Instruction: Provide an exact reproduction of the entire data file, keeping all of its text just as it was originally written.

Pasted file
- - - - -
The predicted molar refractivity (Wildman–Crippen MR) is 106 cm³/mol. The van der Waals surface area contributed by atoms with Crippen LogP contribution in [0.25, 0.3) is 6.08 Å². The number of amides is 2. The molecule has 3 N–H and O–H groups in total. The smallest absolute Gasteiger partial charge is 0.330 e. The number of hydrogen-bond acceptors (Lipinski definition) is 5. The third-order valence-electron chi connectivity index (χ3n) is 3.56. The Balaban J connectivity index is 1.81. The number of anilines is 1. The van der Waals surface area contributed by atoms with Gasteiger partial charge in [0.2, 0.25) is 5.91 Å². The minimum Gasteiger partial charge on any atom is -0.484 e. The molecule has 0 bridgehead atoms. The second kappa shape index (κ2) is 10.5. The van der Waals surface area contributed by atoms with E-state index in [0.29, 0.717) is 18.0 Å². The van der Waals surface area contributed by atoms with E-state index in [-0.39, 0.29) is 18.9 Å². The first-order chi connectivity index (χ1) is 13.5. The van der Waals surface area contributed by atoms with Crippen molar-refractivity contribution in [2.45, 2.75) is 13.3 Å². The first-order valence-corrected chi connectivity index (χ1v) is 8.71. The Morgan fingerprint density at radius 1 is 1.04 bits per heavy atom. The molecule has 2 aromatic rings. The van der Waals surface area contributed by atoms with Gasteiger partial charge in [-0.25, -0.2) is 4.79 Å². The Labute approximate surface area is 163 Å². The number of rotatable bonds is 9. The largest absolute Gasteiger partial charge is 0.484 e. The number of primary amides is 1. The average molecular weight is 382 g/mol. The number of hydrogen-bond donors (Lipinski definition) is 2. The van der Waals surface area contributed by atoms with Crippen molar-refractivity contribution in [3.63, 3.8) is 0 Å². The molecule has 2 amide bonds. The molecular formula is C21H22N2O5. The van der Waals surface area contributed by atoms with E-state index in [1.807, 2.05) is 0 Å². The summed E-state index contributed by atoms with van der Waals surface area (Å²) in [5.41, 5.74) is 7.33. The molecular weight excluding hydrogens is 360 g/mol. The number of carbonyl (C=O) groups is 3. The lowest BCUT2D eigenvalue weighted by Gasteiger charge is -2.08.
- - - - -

The predicted molar refractivity (Wildman–Crippen MR) is 106 cm³/mol. The van der Waals surface area contributed by atoms with Crippen LogP contribution in [0.25, 0.3) is 6.08 Å². The number of amides is 2. The molecule has 3 N–H and O–H groups in total. The smallest absolute Gasteiger partial charge is 0.330 e. The number of hydrogen-bond acceptors (Lipinski definition) is 5. The third-order valence-electron chi connectivity index (χ3n) is 3.56. The Balaban J connectivity index is 1.81. The number of anilines is 1. The van der Waals surface area contributed by atoms with Gasteiger partial charge in [0.2, 0.25) is 5.91 Å². The minimum Gasteiger partial charge on any atom is -0.484 e. The molecule has 0 bridgehead atoms. The second kappa shape index (κ2) is 10.5. The van der Waals surface area contributed by atoms with E-state index in [0.29, 0.717) is 18.0 Å². The van der Waals surface area contributed by atoms with E-state index in [-0.39, 0.29) is 18.9 Å². The first-order chi connectivity index (χ1) is 13.5. The van der Waals surface area contributed by atoms with Crippen molar-refractivity contribution in [2.45, 2.75) is 13.3 Å². The first-order valence-corrected chi connectivity index (χ1v) is 8.71. The Morgan fingerprint density at radius 1 is 1.04 bits per heavy atom. The molecule has 2 aromatic rings. The van der Waals surface area contributed by atoms with Gasteiger partial charge in [-0.25, -0.2) is 4.79 Å². The Labute approximate surface area is 163 Å². The number of rotatable bonds is 9. The largest absolute Gasteiger partial charge is 0.484 e. The number of primary amides is 1. The average molecular weight is 382 g/mol. The number of hydrogen-bond donors (Lipinski definition) is 2. The van der Waals surface area contributed by atoms with Crippen molar-refractivity contribution in [3.63, 3.8) is 0 Å². The molecule has 2 amide bonds. The molecular formula is C21H22N2O5. The van der Waals surface area contributed by atoms with E-state index in [1.807, 2.05) is 0 Å². The summed E-state index contributed by atoms with van der Waals surface area (Å²) in [5.41, 5.74) is 7.33. The molecular weight excluding hydrogens is 360 g/mol. The number of carbonyl (C=O) groups is 3. The lowest BCUT2D eigenvalue weighted by Gasteiger charge is -2.08.